• Not surprisingly, job-related benefits are associated with more hours of work per week. About half (48 percent) of the mothers who work 40 hours or more per week had job-related benefits, while less than one quarter (23 percent) of those who work fewer hours have those benefits.

"What really strikes out at me is that so many of these parents are working but just aren't making much money, and they can't get more hours from their employers," Seiling said. "We have a lot of people saying, 'My hours are variable,' and 'I don't know how many hours I'll be working from week to week.' That can be hard on any family, but it's especially so for low-income families."

The study has also uncovered challenges associated with child care. "Center-based childcare is often unaffordable for working families, especially for single mothers," Seiling said. In some instances, the cost of placing all of the children under age 12 in childcare at the average rates for their county of residence was more than the mother's take-home pay, she said.

"When those costs are coupled with the variability of work hours experienced by many of the mothers and the likelihood that jobs available to them are in second or third shifts or on weekends, non-family childcare is impossible for them to get," Seiling said. Some families solve this dilemma by making sure the mother and her husband or partner work opposite shifts. Another answer is often provided by other family members who care for the children for a small fee or at no charge. In those cases, the caregivers often watch the children at the end of a full day's work of their own, Seiling said.

Still other families solve the problem by finding babysitters who are available at odd hours for a small fee. However, their unreliability can put the working mother's job in jeopardy.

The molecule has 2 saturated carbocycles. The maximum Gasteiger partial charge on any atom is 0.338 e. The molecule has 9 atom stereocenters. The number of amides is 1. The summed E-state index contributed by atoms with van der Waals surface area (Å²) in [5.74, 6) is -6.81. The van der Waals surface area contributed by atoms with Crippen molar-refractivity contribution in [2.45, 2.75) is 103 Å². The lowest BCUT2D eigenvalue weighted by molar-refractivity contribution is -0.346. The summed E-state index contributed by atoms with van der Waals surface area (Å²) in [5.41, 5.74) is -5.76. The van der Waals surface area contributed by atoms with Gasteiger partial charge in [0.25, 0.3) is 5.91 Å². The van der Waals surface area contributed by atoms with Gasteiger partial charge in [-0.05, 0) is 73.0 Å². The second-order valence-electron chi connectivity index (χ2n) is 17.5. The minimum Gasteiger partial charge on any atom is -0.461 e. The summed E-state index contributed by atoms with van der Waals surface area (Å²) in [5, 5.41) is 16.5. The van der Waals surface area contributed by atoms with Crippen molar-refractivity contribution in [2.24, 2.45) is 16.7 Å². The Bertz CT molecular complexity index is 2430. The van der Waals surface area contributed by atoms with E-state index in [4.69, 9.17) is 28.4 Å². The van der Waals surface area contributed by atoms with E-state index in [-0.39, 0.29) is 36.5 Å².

"Because many of these mothers have jobs with no sick leave, one day away from work because of illness for themselves or their child can mean the end of the job," Seiling said. "At best, it leaves the mother without pay for that day."

Another factor affecting these families is the lack of affordable health care, Seiling said. Often, the employees themselves will be covered, but find that the cost to add family coverage is too high. In Ohio, Seiling suggests that employers have the proper paperwork available to new employees to make it easy to sign up for Ohio's "Healthy Start, Healthy Families" or SCHIP (State Children's Health Insurance Program) Medicaid programs for low-income families.

"Employers who employ low-wage workers may not be able to pay them high wages or to offer low-cost health plans, but they can help them with the paperwork to enroll in state programs," Seiling said. The application for Ohio's "Healthy Start, Healthy Families" programs is available on-line at

Other states involved in this study are California, Colorado, Indiana, Kentucky, Louisiana, Maryland, Massachusetts, Michigan, Minnesota, Nebraska, New Hampshire, New York, Oregon and Wyoming. Funding comes from the U.S. Department of Agriculture's National Research Initiative and, in Ohio, the university's Ohio Agricultural Research and Development Center.


Martha Filipic
Sharon Seiling